The mandate of Andrew Bennett and the Office of Religious Freedom will come to an end at the end of the month. The Liberal government has refused to extend its mandate. Photo by Michael Swan

Canada's Office of Religious Freedom mandate comes to an end

  • March 23, 2016

OTTAWA - The Liberal government kicked off Holy Week on March 21 by giving the boot to the Office of Religious Freedom.

The Office will close at the end of the month after the Liberals defeated a Conservative motion in the House of Commons to extend the mandate for another term.  

Foreign Affairs Minister Stephane Dion said the government will seek other ways to “enhance and strengthen Canada’s fight for religious freedom everywhere” and that it is “determined to fight tooth and nail for religious freedom around the world.”

Dion gave no indication how the Liberals intend to take up that fight other than to suggest that religious freedom would become one part of an overall strategy to promote human rights.

The Office of Religious Freedom was a Conservative initiative launched in 2013 under ambassador Andrew Bennet. He was given a $5-million budget and a mandate to protect and advocate for religious minorities who face threats, to oppose religious intolerance and promote Canadian values of pluralism.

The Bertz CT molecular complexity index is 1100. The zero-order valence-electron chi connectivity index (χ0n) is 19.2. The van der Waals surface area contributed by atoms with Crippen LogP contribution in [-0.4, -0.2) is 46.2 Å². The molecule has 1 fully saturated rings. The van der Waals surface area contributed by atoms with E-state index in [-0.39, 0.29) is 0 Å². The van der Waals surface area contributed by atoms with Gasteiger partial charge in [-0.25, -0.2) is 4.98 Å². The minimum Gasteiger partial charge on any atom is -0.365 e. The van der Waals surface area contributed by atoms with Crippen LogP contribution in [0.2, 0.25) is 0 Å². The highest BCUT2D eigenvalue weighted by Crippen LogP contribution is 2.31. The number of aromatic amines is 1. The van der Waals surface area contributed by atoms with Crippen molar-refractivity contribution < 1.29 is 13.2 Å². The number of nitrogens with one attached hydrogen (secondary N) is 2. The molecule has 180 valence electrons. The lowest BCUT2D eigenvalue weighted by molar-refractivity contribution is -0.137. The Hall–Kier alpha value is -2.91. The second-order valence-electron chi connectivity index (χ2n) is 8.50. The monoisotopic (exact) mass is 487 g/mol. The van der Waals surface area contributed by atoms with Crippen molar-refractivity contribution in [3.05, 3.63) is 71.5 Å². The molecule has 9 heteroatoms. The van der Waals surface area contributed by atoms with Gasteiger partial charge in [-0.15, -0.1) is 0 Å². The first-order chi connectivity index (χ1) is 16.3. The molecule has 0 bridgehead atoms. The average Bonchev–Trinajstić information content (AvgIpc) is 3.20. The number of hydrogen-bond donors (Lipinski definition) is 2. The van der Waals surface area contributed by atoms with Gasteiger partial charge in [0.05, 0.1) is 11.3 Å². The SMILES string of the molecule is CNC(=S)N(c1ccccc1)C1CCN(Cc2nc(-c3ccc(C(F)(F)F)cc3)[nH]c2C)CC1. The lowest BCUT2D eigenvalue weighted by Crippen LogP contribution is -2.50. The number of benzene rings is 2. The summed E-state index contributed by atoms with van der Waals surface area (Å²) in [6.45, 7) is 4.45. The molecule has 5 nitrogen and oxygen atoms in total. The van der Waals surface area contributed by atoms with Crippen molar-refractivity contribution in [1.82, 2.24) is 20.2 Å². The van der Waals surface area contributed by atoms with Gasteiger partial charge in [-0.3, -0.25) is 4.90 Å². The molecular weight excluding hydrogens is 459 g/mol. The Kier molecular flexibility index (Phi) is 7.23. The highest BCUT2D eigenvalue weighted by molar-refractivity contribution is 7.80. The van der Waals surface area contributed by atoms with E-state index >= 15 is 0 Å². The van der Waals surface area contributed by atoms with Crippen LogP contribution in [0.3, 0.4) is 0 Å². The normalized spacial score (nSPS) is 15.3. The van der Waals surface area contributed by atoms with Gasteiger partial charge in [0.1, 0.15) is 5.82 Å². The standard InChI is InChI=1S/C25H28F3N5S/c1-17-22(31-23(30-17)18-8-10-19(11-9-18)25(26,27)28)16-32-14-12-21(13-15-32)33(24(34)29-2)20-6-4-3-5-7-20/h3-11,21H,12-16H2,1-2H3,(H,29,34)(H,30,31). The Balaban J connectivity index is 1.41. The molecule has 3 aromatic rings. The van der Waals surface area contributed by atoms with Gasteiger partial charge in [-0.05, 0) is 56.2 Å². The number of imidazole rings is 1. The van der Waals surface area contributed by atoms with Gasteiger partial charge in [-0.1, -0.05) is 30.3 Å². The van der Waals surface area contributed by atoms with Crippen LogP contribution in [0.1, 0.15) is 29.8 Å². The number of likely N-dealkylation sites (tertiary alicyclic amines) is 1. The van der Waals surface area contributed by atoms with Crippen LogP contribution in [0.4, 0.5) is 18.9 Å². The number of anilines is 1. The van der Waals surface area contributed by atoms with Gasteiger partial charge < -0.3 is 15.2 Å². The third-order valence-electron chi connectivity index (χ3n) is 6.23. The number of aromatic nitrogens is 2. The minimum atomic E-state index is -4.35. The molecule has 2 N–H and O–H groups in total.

Conservative MP Garrett Genuis brought forward the motion to have the mandate of the Office extended for another term. But it was voted down 226-90, with the NDP, Bloc Quebecois and Green Party siding with the Liberals.

Genuis called the outcome “very disappointing.”

“This vital work is needed now more than ever,” he Tweeted.

During the Commons debate he said it made no sense to close down an office that had been effective.

“Why in the world would they blow it up and try something different?” he said. “Just let the office continue to do the good work that it’s doing.”

Under Bennett, the Office helped fund several overseas initiatives to promote religious tolerance and education. For example, through a $226,630 grant to the Canadian office of the Catholic Near East Welfare Association, a successful project was launched in Ukraine to promote religious freedom and tolerance between eastern and western Ukrainian youth.

In a statement, CNEWA expressed “disappointment” in the decision to close the Office of Religious Freedom.

“Protecting religious freedoms around the world is an important priority for Canadians and, moving forward, our hope is that the government reflects this in its foreign policy in some other specific way,” read the statement.

Canada’s religious freedom project was never endorsed by the Liberals and speculation regarding its eventual closure began soon after the Conservatives lost last October’s election.

That speculation ramped up earlier in March when Bennett joined the think-tank Cardus as a volunteer. 

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